U.S. Department of Transportation
Federal Highway Administration
1200 New Jersey Avenue, SE
Washington, DC 20590
This section highlights the following items that are important elements of rumble strip design.
Designers can design rumble strips that will mitigate the crash types that are present in a corridor. Rumble strips are placed as a countermeasure for driver error, rather than roadway deficiencies. They are designed primarily to assist distracted, drowsy, or otherwise inattentive drivers who may unintentionally drift out of their lane. For this set of drivers, the audible and vibratory warning produced by rumble strips greatly improves the opportunity for a safe recovery. Where drivers don't safely recover, the warning created by rumble strips often improves driver reaction, thereby reducing crash severity.
While rumble strips have been extensively used in rural areas where run-off-road crash problems exist, use on urban freeways or other roadways functionally classified as urban is also effective. Whether the roadway is classified as rural or urban, the use of rumble strips should be determined on the merit of the cross-section and appropriate to the context. Characteristics and concerns that often limit the usefulness or application include accommodation of bicyclists, noise for adjacent residences, pavement width and depth, and access that results in significant turning movements or other conflicts.
The following diagrams illustrate the terms used to denote the dimensions of rumble strips.
There are two primary rumble strip types: milled or raised. Research indicates the key design parameters related to alerting noise of the rumble strips are the depth and width. Milled rumble strips are the overwhelming standard of practice due to their constructability, durability, versatility, and cost. Raised rumble strips are limited to climates where snow plowing is not a common occurrence. A wide variety of shapes is possible, but the effectiveness of raised rumble strips has not been widely studied. Because they are typically epoxied to the pavement or inlaid with pavement markings, they are prone to wear or displacement. Early installations also rolled rumble strips into asphalt or formed them in concrete. Limited dimensions and constructability issues resulted in these types of rumble strips becoming obsolete.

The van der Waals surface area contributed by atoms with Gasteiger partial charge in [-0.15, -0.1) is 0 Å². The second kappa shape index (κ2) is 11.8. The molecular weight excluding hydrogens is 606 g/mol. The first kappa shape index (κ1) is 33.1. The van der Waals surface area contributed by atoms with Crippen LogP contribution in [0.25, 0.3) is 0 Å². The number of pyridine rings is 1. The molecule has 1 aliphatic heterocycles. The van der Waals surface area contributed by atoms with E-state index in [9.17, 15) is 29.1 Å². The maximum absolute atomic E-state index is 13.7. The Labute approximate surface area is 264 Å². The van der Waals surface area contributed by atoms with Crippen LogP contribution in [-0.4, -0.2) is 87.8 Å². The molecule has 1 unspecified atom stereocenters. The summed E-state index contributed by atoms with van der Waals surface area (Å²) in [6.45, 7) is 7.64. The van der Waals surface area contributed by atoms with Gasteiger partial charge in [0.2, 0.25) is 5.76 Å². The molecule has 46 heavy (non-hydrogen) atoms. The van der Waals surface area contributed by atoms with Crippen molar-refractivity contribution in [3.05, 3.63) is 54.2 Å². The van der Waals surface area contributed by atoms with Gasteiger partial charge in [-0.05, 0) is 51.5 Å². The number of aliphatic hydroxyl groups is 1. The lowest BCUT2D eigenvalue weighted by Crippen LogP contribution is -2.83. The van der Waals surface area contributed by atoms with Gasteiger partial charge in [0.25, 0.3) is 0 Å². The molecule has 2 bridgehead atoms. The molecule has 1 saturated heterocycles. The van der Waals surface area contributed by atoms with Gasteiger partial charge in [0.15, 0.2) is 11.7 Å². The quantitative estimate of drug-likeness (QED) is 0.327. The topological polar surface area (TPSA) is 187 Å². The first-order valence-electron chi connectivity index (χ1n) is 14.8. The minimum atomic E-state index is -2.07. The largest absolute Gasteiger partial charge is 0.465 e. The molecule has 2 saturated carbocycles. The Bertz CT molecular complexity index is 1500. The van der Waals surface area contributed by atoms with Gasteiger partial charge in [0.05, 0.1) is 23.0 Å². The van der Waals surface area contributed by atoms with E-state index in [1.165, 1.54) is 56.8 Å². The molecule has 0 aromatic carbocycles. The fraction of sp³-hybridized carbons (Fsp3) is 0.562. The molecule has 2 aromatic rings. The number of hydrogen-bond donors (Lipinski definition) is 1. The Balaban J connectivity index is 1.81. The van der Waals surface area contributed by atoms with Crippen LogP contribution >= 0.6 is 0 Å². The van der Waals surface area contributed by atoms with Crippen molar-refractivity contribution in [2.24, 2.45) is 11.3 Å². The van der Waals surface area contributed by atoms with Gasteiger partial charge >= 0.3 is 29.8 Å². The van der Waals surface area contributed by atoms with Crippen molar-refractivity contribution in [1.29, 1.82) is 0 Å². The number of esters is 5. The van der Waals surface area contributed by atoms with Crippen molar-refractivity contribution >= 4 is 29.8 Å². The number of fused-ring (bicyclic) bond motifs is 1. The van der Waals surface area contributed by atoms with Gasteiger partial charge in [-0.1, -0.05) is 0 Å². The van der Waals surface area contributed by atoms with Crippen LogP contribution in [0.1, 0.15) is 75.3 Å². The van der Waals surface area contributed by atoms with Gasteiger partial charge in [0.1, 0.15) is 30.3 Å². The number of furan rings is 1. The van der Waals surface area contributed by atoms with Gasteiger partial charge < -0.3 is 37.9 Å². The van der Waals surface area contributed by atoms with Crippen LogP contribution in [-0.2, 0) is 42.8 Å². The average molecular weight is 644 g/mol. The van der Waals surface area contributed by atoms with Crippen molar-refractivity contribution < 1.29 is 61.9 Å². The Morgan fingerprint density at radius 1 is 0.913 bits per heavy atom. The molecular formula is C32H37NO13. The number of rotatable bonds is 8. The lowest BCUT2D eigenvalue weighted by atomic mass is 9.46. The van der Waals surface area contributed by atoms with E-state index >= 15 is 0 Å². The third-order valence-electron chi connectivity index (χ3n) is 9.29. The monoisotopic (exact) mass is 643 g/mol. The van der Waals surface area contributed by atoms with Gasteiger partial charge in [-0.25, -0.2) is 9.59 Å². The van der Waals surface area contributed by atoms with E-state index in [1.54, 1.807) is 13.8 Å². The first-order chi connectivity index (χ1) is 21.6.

Typical milled rumble strip widths are 5 to 7 inches with 12-inch spacing and approximately 0.5 inch depth. A typical length is 12 to 16 inches, but smaller versions have become more popular on two-lane roadways. The length, width, and depth can be adjusted by using different size cutting heads and the distance between the rumble strips is also easily adjusted.
It is common practice to include gaps in shoulder or edge line rumble strips to allow bicyclists to move between the lane and shoulder without crossing a rumble strip. Some states use a pattern that skips every third rumble for their center line rumble strips. This produces a different sound.
Highway agencies often use all types of shoulder rumble strips, depending on the need and the material. The groove pattern can be installed intermittently or continuously. The groove pattern, depth, width, shape, and spacing may also change with the road agency. Several states have developed design standards for rumble strips. Current practices are summarized in NCHRP 641: Guidance for the Design and Application of Shoulder and Center Line Rumble Strips.
Anyone involved in rumble strip design or installation may be interested in the following RUMBLE STRIP IMPLEMENTATION FACT SHEETS:
Technical specialists making decisions on individual projects or setting standards may be interested in the following:
RUMBLE STRIP IMPLEMENTATION GUIDES:
FHWA also has technical advisories on Rumble Strips
While rumble strips are effective in reducing crashes, it is important to consider the impact of installation. See Accommodating All Users, Mitigating Noise and Pavement/Maintenance for more information.